Flash in the Pan 

Carnivorous slow food, Knucklehead style

It’s time to get serious about meat. Flesh food is a sacrament to some, a sacrilege to others, and some don’t even think about it at all, they just eat it. But either way, the ancient rite of carnivorous pleasure makes you party to a kill, resonating with ethical, health, and environmental overtones. Ultimately, one’s personal relationship with meat is a path we each choose differently. Meanwhile, the autumn air whispers into omnivorous ears that it’s time to start boning up on yang energy to leverage against the impending cold dark. This article will be the first of many wide-eyed forays into the world of meat.

It started when Pouncing Doom called me with the scoop. Pouncing Doom, DJ Truckstop, Federal Agent and I braved rush-hour traffic down the Bitterroot, towards Knucklehead’s BBQ. We took Highway 93 to Florence, then the East Side Highway for five miles, until we spotted the “Knucklehead’s” sign by the rail car on the left, next to a greenhouse. Knucklehead’s custom smoker apparatus stood proudly in front of everything, a cross between a locomotive and a cast-iron skillet.

We walked past irises, hollyhocks, and petunias to the rail car window. And there was Knucklehead himself. I jerked my head toward Pouncing Doom and said, “My friend here says that you don’t mess around.” Knucklehead’s poker-smile was disarming. He said, “Maybe I do and maybe I don’t—and maybe my mama might say differently.”

“This here is Chef Boy Ari,” said Pouncing Doom. “He’s the law in Missoula when it comes to food.” I nodded my head. Pouncing Doom said, “I told him that you’re the real deal.” Knucklehead didn’t flinch. “OK,” he said, “What’ll it be?”

Behind our table, the greenhouse teemed with pepper plants: California Wonders, Red Aces, Jingle Bells, Jalepenos, and Habaneros, non-certified organic. We were buzzed by bees and hummingbirds while the sun slanted orange through puffy clouds above the jagged Bitterroots. The ambiance alone was worth the trip, but there was also my plate of smoked ribs, smoked brisket, red beans, and rice.

The ribs were unbelievably soft and tender and infused with fat. I wasn’t sure which was melting into what, my mouth or the ribs. So too was the tender brisket—no mean feat for what Knucklehead calls “one of the worst cuts of meat on the cow, unless you cook it slow for 12 hours. Then the gristle melts away and tenderizes the meat on the way out.” The pepper-tang barbecue sauce fit the meat like spoons of mayonnaise. The rice and beans had all of the important flavor factors in balance—everything working together for mouthfuls that were consistently prime. As we were Knucklehead’s last customers for the evening (he usually runs out around 7 p.m.), he joined our table. DJ Truckstop handed him a beer. “Knucklehead,” said DJ Truckstop. “What is barbecue?” Knucklehead paused a moment to reflect.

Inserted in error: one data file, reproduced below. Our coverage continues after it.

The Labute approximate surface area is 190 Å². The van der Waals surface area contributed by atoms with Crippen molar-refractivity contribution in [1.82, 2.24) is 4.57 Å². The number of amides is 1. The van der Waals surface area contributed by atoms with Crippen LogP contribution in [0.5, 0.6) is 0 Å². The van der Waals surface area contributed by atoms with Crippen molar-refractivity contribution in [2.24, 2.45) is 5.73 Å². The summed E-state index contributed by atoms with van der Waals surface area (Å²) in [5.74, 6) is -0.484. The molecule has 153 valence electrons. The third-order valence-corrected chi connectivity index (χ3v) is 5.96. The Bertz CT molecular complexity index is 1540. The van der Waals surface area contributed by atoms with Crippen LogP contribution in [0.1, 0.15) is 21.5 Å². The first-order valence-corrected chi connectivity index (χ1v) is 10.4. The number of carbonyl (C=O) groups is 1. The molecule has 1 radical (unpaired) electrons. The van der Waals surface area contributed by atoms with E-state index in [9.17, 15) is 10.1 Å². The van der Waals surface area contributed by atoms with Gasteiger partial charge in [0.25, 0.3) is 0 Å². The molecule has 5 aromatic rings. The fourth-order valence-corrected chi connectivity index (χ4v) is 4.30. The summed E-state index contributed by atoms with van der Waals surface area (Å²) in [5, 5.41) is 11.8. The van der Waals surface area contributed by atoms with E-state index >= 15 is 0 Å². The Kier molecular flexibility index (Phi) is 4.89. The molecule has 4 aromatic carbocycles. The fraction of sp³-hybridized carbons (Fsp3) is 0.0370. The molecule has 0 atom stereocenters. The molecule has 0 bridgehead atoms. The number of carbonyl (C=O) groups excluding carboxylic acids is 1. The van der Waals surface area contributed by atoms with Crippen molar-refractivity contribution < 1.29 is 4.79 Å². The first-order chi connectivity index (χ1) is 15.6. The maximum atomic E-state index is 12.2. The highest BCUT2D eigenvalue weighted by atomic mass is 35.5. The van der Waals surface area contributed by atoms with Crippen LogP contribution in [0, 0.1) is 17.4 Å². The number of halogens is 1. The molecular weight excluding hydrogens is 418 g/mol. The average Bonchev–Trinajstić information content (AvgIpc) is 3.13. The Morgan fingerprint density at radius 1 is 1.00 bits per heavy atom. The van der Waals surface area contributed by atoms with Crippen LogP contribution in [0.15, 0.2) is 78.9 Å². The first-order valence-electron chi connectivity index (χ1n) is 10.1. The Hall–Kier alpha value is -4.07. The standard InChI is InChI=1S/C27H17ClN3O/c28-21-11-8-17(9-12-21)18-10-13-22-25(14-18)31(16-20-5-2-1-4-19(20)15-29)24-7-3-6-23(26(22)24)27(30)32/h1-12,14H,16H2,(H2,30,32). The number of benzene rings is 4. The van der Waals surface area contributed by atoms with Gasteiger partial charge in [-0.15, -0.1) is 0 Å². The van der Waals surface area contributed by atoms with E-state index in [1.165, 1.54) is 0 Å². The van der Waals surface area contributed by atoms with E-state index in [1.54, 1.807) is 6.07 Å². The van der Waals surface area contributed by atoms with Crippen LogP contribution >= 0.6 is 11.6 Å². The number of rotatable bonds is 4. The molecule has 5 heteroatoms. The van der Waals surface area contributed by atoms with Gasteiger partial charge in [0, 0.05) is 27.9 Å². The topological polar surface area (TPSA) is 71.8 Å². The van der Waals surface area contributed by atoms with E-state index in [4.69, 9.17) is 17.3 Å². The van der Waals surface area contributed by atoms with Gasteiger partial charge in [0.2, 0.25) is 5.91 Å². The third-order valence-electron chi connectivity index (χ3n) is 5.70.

“There is only one way to barbecue,” he said, then corrected himself. “Well, there are a million ways to barbecue. But to do it right you do it slow. I start at 3 a.m.,” jerking his head toward the apparatus.

“Tell us about your apparatus,” said Federal Agent. Knucklehead’s eyes twinkled. “I designed it and my buddy built it,” he said. “It runs entirely on wood. I use applewood right now, and I might make a trip south for oak, hickory, mesquite, and pecan. It’s fun to cook with that thing. I love getting up in the morning and watching it go to work. I can bake, fry, pit barbecue, and smoke fish and sausage, all at the same time while I’m cooking.”

“Tell us about your meat, Knucklehead,” I said.

It comes from Canada, he explained. Although it’s imported, it’s more “local” than the meat from midwestern feedlots. But Knucklehead’s sights are set much closer to home than Canada. He told a story about some Texas ranchers who formed a local marketing cooperative so folks could eat their own local cattle. “The Texan model belongs in Montana,” Knucklehead said, as he outlined for us his plan for organizing a similar marketing network of Montana hog and cattle ranchers.

Bellies full, we made our way back north, pondering what we had just encountered. “It’s his overarching passion and vision,” said DJ Truckstop. “He’s the Stevie Ray Vaughn of barbecue,” said Federal Agent. “He must be the slowest smoker this side of the South Pole,” I marveled. “You could chew the bones on those ribs!” Pouncing Doom just kept screaming “Hell, yeah!” louder and louder as we drove home.

Today’s breaking news story is that after just a few months in business (he opened Father’s Day) Knucklehead is opening a restaurant in Missoula. The grand opening is slated for October. I’m not going to tell you the address, but you will see the sign, his only form of advertising to date. Until then, the drive down the ’Roots ain’t too hard on the eyes. And in winter you’ll want to make the trip too, for Knucklehead’s bright-light greenhouse dining and carnivorous pleasure therapy.

E-mail Chef Boy Ari: Flash@missoulanews.com

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